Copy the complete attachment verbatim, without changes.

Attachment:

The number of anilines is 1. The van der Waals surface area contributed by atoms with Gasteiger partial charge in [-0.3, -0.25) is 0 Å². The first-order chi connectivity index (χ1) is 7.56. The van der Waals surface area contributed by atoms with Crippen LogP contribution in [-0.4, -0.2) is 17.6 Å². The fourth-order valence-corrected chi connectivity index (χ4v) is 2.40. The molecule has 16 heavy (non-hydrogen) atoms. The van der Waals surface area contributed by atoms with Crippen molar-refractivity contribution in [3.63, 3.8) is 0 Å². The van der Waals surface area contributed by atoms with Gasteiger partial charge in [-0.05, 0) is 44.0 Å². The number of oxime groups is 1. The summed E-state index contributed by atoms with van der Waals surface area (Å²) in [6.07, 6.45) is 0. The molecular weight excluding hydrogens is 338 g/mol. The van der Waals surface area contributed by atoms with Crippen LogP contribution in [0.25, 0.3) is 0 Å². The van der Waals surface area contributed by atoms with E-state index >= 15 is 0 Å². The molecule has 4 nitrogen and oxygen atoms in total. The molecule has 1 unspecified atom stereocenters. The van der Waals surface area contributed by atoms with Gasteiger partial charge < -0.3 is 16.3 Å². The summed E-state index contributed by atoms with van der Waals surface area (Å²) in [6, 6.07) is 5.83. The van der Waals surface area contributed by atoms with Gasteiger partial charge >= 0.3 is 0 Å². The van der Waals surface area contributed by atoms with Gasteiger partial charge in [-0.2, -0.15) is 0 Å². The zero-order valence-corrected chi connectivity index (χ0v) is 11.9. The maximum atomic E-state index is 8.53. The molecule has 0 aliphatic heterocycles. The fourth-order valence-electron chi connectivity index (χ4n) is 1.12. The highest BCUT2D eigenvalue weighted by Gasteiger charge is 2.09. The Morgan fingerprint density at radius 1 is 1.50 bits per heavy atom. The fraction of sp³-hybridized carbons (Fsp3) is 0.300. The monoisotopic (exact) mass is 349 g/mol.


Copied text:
The number of anilines is 1. The van der Waals surface area contributed by atoms with Gasteiger partial charge in [-0.3, -0.25) is 0 Å². The first-order chi connectivity index (χ1) is 7.56. The van der Waals surface area contributed by atoms with Crippen LogP contribution in [-0.4, -0.2) is 17.6 Å². The fourth-order valence-corrected chi connectivity index (χ4v) is 2.40. The molecule has 16 heavy (non-hydrogen) atoms. The van der Waals surface area contributed by atoms with Crippen molar-refractivity contribution in [3.63, 3.8) is 0 Å². The van der Waals surface area contributed by atoms with Gasteiger partial charge in [-0.05, 0) is 44.0 Å². The number of oxime groups is 1. The summed E-state index contributed by atoms with van der Waals surface area (Å²) in [6.07, 6.45) is 0. The molecular weight excluding hydrogens is 338 g/mol. The van der Waals surface area contributed by atoms with Crippen LogP contribution in [0.25, 0.3) is 0 Å². The van der Waals surface area contributed by atoms with E-state index >= 15 is 0 Å². The molecule has 4 nitrogen and oxygen atoms in total. The molecule has 1 unspecified atom stereocenters. The van der Waals surface area contributed by atoms with Gasteiger partial charge < -0.3 is 16.3 Å². The summed E-state index contributed by atoms with van der Waals surface area (Å²) in [6, 6.07) is 5.83. The van der Waals surface area contributed by atoms with Gasteiger partial charge >= 0.3 is 0 Å². The van der Waals surface area contributed by atoms with Gasteiger partial charge in [-0.2, -0.15) is 0 Å². The zero-order valence-corrected chi connectivity index (χ0v) is 11.9. The maximum atomic E-state index is 8.53. The molecule has 0 aliphatic heterocycles. The fourth-order valence-electron chi connectivity index (χ4n) is 1.12. The highest BCUT2D eigenvalue weighted by Gasteiger charge is 2.09. The Morgan fingerprint density at radius 1 is 1.50 bits per heavy atom. The fraction of sp³-hybridized carbons (Fsp3) is 0.300. The monoisotopic (exact) mass is 349 g/mol.